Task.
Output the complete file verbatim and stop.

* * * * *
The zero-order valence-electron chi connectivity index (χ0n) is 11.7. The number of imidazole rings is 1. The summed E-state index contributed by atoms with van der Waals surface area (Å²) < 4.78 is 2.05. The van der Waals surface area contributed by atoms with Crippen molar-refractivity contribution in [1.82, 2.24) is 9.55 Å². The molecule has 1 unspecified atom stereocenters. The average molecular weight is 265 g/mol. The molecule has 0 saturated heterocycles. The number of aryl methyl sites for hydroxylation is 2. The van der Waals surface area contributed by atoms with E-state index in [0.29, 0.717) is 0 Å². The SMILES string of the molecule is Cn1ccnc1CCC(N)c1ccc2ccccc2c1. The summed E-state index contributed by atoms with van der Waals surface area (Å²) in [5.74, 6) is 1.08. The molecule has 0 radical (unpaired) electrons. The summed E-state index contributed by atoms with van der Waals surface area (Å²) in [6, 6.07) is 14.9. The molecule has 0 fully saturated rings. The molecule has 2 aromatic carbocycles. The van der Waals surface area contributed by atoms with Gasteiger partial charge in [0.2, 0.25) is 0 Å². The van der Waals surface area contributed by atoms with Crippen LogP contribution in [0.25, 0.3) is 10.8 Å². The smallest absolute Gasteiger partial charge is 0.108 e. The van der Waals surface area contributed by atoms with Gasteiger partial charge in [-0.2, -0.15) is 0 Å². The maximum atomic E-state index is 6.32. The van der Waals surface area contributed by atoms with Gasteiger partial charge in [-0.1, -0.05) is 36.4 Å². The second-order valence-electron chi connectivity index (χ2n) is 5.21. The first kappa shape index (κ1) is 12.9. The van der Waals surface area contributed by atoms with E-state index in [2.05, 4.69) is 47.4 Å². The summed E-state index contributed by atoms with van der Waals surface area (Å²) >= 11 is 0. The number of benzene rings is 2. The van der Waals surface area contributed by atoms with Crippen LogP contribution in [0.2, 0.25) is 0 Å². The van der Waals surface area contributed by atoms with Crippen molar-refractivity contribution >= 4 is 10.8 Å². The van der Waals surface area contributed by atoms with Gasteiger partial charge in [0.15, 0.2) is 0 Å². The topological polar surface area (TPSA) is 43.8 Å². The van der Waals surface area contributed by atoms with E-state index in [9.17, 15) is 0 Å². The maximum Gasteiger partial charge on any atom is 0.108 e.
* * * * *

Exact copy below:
The zero-order valence-electron chi connectivity index (χ0n) is 11.7. The number of imidazole rings is 1. The summed E-state index contributed by atoms with van der Waals surface area (Å²) < 4.78 is 2.05. The van der Waals surface area contributed by atoms with Crippen molar-refractivity contribution in [1.82, 2.24) is 9.55 Å². The molecule has 1 unspecified atom stereocenters. The average molecular weight is 265 g/mol. The molecule has 0 saturated heterocycles. The number of aryl methyl sites for hydroxylation is 2. The van der Waals surface area contributed by atoms with E-state index in [0.29, 0.717) is 0 Å². The SMILES string of the molecule is Cn1ccnc1CCC(N)c1ccc2ccccc2c1. The summed E-state index contributed by atoms with van der Waals surface area (Å²) in [5.74, 6) is 1.08. The molecule has 0 radical (unpaired) electrons. The summed E-state index contributed by atoms with van der Waals surface area (Å²) in [6, 6.07) is 14.9. The molecule has 0 fully saturated rings. The molecule has 2 aromatic carbocycles. The van der Waals surface area contributed by atoms with Gasteiger partial charge in [0.2, 0.25) is 0 Å². The van der Waals surface area contributed by atoms with Crippen LogP contribution in [0.25, 0.3) is 10.8 Å². The smallest absolute Gasteiger partial charge is 0.108 e. The van der Waals surface area contributed by atoms with Gasteiger partial charge in [-0.2, -0.15) is 0 Å². The maximum atomic E-state index is 6.32. The van der Waals surface area contributed by atoms with Gasteiger partial charge in [-0.1, -0.05) is 36.4 Å². The second-order valence-electron chi connectivity index (χ2n) is 5.21. The first kappa shape index (κ1) is 12.9. The van der Waals surface area contributed by atoms with E-state index in [2.05, 4.69) is 47.4 Å². The summed E-state index contributed by atoms with van der Waals surface area (Å²) >= 11 is 0. The number of benzene rings is 2. The van der Waals surface area contributed by atoms with Crippen LogP contribution in [0.2, 0.25) is 0 Å². The van der Waals surface area contributed by atoms with Crippen molar-refractivity contribution >= 4 is 10.8 Å². The van der Waals surface area contributed by atoms with Gasteiger partial charge in [0.15, 0.2) is 0 Å². The topological polar surface area (TPSA) is 43.8 Å². The van der Waals surface area contributed by atoms with E-state index in [9.17, 15) is 0 Å². The maximum Gasteiger partial charge on any atom is 0.108 e.